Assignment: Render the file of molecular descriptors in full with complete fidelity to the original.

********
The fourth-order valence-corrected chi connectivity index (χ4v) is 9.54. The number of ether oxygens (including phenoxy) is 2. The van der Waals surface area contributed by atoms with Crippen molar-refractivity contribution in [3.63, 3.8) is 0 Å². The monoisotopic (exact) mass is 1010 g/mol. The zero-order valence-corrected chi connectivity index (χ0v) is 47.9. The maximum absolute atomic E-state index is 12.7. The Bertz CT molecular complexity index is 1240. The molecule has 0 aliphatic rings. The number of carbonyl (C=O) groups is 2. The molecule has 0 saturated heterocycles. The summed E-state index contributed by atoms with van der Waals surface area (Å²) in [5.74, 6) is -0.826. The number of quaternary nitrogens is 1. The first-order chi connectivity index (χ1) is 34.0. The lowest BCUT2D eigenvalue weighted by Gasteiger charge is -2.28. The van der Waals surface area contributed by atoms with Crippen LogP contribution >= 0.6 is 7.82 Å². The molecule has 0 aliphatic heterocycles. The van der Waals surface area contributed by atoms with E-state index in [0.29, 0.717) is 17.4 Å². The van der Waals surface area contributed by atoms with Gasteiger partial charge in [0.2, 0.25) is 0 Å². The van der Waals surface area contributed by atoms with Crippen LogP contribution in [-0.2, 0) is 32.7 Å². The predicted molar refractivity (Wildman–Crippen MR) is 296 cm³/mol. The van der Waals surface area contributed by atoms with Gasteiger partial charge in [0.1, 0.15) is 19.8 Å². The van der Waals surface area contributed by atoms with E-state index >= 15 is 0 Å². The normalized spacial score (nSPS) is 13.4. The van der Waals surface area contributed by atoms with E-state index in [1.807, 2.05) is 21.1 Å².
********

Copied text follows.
The fourth-order valence-corrected chi connectivity index (χ4v) is 9.54. The number of ether oxygens (including phenoxy) is 2. The van der Waals surface area contributed by atoms with Crippen molar-refractivity contribution in [3.63, 3.8) is 0 Å². The monoisotopic (exact) mass is 1010 g/mol. The zero-order valence-corrected chi connectivity index (χ0v) is 47.9. The maximum absolute atomic E-state index is 12.7. The Bertz CT molecular complexity index is 1240. The molecule has 0 aliphatic rings. The number of carbonyl (C=O) groups is 2. The molecule has 0 saturated heterocycles. The summed E-state index contributed by atoms with van der Waals surface area (Å²) in [5.74, 6) is -0.826. The number of quaternary nitrogens is 1. The first-order chi connectivity index (χ1) is 34.0. The lowest BCUT2D eigenvalue weighted by Gasteiger charge is -2.28. The van der Waals surface area contributed by atoms with Crippen LogP contribution >= 0.6 is 7.82 Å². The molecule has 0 aliphatic heterocycles. The van der Waals surface area contributed by atoms with E-state index in [0.29, 0.717) is 17.4 Å². The van der Waals surface area contributed by atoms with Gasteiger partial charge in [0.2, 0.25) is 0 Å². The van der Waals surface area contributed by atoms with Crippen LogP contribution in [-0.2, 0) is 32.7 Å². The predicted molar refractivity (Wildman–Crippen MR) is 296 cm³/mol. The van der Waals surface area contributed by atoms with Gasteiger partial charge in [0.1, 0.15) is 19.8 Å². The van der Waals surface area contributed by atoms with E-state index >= 15 is 0 Å². The normalized spacial score (nSPS) is 13.4. The van der Waals surface area contributed by atoms with E-state index in [1.807, 2.05) is 21.1 Å².